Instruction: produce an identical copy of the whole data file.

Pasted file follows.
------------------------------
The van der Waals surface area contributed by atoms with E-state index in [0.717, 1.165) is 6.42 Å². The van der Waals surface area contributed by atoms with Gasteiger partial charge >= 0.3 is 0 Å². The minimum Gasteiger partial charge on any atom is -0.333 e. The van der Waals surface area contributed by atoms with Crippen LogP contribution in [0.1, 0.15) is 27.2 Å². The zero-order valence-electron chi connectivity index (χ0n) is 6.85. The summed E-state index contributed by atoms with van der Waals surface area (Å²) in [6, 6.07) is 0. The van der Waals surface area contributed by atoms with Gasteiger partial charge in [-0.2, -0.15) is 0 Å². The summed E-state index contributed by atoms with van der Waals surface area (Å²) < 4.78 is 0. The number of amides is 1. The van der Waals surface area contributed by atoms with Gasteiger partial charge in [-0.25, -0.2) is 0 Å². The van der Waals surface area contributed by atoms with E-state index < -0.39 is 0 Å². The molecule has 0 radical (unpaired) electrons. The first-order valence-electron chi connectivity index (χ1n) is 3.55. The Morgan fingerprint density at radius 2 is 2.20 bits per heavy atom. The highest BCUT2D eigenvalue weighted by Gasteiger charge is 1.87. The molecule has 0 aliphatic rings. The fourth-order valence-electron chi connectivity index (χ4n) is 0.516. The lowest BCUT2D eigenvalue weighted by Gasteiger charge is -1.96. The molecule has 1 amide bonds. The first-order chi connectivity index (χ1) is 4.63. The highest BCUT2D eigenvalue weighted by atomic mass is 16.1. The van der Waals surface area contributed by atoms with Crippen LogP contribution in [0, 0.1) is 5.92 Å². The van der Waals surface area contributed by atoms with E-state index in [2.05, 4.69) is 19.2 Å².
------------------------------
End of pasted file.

The van der Waals surface area contributed by atoms with E-state index in [0.717, 1.165) is 6.42 Å². The van der Waals surface area contributed by atoms with Gasteiger partial charge >= 0.3 is 0 Å². The minimum Gasteiger partial charge on any atom is -0.333 e. The van der Waals surface area contributed by atoms with Crippen LogP contribution in [0.1, 0.15) is 27.2 Å². The zero-order valence-electron chi connectivity index (χ0n) is 6.85. The summed E-state index contributed by atoms with van der Waals surface area (Å²) in [6, 6.07) is 0. The van der Waals surface area contributed by atoms with Gasteiger partial charge in [-0.2, -0.15) is 0 Å². The summed E-state index contributed by atoms with van der Waals surface area (Å²) < 4.78 is 0. The number of amides is 1. The van der Waals surface area contributed by atoms with Gasteiger partial charge in [-0.25, -0.2) is 0 Å². The van der Waals surface area contributed by atoms with E-state index < -0.39 is 0 Å². The molecule has 0 radical (unpaired) electrons. The first-order valence-electron chi connectivity index (χ1n) is 3.55. The Morgan fingerprint density at radius 2 is 2.20 bits per heavy atom. The highest BCUT2D eigenvalue weighted by Gasteiger charge is 1.87. The molecule has 0 aliphatic rings. The fourth-order valence-electron chi connectivity index (χ4n) is 0.516. The lowest BCUT2D eigenvalue weighted by Gasteiger charge is -1.96. The molecule has 1 amide bonds. The first-order chi connectivity index (χ1) is 4.63. The highest BCUT2D eigenvalue weighted by atomic mass is 16.1. The van der Waals surface area contributed by atoms with Crippen LogP contribution in [0, 0.1) is 5.92 Å². The van der Waals surface area contributed by atoms with E-state index in [2.05, 4.69) is 19.2 Å².